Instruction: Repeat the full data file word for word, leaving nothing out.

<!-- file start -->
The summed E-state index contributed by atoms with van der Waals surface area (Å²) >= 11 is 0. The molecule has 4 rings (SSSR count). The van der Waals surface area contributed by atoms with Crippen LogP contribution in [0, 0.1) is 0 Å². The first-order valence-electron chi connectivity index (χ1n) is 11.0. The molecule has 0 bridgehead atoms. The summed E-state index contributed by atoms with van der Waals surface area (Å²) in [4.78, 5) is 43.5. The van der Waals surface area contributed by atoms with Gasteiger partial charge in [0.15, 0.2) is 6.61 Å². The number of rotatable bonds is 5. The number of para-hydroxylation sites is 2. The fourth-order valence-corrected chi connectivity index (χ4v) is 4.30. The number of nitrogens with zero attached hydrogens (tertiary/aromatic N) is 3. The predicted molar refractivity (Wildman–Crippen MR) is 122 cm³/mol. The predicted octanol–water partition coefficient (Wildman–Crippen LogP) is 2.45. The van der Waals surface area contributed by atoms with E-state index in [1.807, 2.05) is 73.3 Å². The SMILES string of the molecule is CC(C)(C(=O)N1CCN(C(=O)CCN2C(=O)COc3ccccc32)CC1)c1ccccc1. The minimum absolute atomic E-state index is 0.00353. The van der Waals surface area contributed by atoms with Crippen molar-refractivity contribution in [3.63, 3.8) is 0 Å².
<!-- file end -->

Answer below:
The summed E-state index contributed by atoms with van der Waals surface area (Å²) >= 11 is 0. The molecule has 4 rings (SSSR count). The van der Waals surface area contributed by atoms with Crippen LogP contribution in [0, 0.1) is 0 Å². The first-order valence-electron chi connectivity index (χ1n) is 11.0. The molecule has 0 bridgehead atoms. The summed E-state index contributed by atoms with van der Waals surface area (Å²) in [4.78, 5) is 43.5. The van der Waals surface area contributed by atoms with Gasteiger partial charge in [0.15, 0.2) is 6.61 Å². The number of rotatable bonds is 5. The number of para-hydroxylation sites is 2. The fourth-order valence-corrected chi connectivity index (χ4v) is 4.30. The number of nitrogens with zero attached hydrogens (tertiary/aromatic N) is 3. The predicted molar refractivity (Wildman–Crippen MR) is 122 cm³/mol. The predicted octanol–water partition coefficient (Wildman–Crippen LogP) is 2.45. The van der Waals surface area contributed by atoms with E-state index in [1.807, 2.05) is 73.3 Å². The SMILES string of the molecule is CC(C)(C(=O)N1CCN(C(=O)CCN2C(=O)COc3ccccc32)CC1)c1ccccc1. The minimum absolute atomic E-state index is 0.00353. The van der Waals surface area contributed by atoms with Crippen molar-refractivity contribution in [3.63, 3.8) is 0 Å².